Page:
Simphiwe Xulu. (Delwyn Verasamy/M&G)
With my generation, we don’t have that much knowledge. But if you talk to our grandfathers they will tell you this type of meat is medicine. We get customers coming to buy it, especially for asthma and other chest problems. You have to have it boiled. It has to be plain as it is, maybe with a pinch of salt. You drink the soup from it and eat the pieces of meat.
We do also sell the fat. Many of my customers come and ask for it. Afterwards they will come and say ‘thank you, this helped us’. I don’t use it myself, but I believe them.
About 50%, especially the female customers, want it for medicinal purposes. A lot of people around here believe in its powers. People from the municipality, from Tongaat-Hulett.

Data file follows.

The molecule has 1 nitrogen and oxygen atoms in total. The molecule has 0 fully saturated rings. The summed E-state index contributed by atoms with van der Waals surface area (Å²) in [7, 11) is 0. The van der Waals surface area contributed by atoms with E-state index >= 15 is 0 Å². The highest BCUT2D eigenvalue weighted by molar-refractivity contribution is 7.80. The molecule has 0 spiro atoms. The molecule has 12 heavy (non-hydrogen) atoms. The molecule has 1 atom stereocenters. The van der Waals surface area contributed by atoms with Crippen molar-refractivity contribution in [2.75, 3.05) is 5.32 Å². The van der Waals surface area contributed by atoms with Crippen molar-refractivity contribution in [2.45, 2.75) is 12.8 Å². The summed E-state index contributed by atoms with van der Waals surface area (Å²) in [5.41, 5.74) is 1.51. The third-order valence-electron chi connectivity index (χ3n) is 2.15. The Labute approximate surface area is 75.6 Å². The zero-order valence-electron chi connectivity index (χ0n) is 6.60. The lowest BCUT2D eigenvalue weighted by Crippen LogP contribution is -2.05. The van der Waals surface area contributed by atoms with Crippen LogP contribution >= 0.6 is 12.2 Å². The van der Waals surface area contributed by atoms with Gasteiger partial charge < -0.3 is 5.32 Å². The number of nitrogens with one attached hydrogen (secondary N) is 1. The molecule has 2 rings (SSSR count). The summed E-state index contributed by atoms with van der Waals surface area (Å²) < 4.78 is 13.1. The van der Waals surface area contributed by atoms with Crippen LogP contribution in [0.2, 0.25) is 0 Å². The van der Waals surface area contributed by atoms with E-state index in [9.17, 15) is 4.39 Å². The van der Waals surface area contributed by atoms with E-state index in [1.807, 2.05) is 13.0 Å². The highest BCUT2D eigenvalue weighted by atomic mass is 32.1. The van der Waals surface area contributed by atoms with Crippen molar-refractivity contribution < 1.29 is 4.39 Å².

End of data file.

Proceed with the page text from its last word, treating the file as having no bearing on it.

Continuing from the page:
It plays with your taste buds. It doesn’t give you one thing.
We sell around 30kg a month. It’s not that much. Festive season you sell a lot. It’s a bit pricey, but people still want it. Not everyone can afford a kilo, so we sell pieces from about R40 upwards. Local people from Hambanathi buy smaller amounts.
There was a lot of fear in the beginning, especially when they saw the pictures. But once people tasted it, they loved it. Still, there are people around here who are scared. There are times I have to take down my advertising board. They don’t want to see it. — Simphiwe Xulu, 38, the crocodile butcher of Hambanathi township near Tongaat, as told to Paddy Harper